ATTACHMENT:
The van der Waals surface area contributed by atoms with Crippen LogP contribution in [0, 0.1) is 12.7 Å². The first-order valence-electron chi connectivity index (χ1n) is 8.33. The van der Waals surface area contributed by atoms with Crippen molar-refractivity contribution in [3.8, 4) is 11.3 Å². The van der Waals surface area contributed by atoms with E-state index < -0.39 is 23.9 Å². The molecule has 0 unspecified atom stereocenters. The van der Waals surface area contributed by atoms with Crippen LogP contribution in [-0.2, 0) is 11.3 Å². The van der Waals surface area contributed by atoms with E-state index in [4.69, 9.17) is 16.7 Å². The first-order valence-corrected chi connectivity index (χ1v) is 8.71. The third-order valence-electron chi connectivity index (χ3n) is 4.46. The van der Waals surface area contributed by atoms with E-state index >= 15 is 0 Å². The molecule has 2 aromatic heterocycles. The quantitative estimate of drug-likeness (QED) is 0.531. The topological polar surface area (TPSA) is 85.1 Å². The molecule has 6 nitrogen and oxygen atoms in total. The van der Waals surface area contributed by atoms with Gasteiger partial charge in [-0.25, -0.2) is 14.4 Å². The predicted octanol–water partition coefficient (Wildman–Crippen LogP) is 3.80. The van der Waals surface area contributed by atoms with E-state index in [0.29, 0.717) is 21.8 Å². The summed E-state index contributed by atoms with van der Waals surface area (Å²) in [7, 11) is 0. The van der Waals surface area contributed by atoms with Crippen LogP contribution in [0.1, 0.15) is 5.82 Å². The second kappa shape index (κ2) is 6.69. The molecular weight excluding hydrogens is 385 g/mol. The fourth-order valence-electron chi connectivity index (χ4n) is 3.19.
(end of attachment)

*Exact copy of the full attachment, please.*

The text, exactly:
The van der Waals surface area contributed by atoms with Crippen LogP contribution in [0, 0.1) is 12.7 Å². The first-order valence-electron chi connectivity index (χ1n) is 8.33. The van der Waals surface area contributed by atoms with Crippen molar-refractivity contribution in [3.8, 4) is 11.3 Å². The van der Waals surface area contributed by atoms with E-state index < -0.39 is 23.9 Å². The molecule has 0 unspecified atom stereocenters. The van der Waals surface area contributed by atoms with Crippen LogP contribution in [-0.2, 0) is 11.3 Å². The van der Waals surface area contributed by atoms with E-state index in [4.69, 9.17) is 16.7 Å². The first-order valence-corrected chi connectivity index (χ1v) is 8.71. The third-order valence-electron chi connectivity index (χ3n) is 4.46. The van der Waals surface area contributed by atoms with E-state index >= 15 is 0 Å². The molecule has 2 aromatic heterocycles. The quantitative estimate of drug-likeness (QED) is 0.531. The topological polar surface area (TPSA) is 85.1 Å². The molecule has 6 nitrogen and oxygen atoms in total. The van der Waals surface area contributed by atoms with Gasteiger partial charge in [-0.25, -0.2) is 14.4 Å². The predicted octanol–water partition coefficient (Wildman–Crippen LogP) is 3.80. The van der Waals surface area contributed by atoms with E-state index in [0.29, 0.717) is 21.8 Å². The summed E-state index contributed by atoms with van der Waals surface area (Å²) in [7, 11) is 0. The van der Waals surface area contributed by atoms with Crippen LogP contribution in [0.1, 0.15) is 5.82 Å². The second kappa shape index (κ2) is 6.69. The molecular weight excluding hydrogens is 385 g/mol. The fourth-order valence-electron chi connectivity index (χ4n) is 3.19.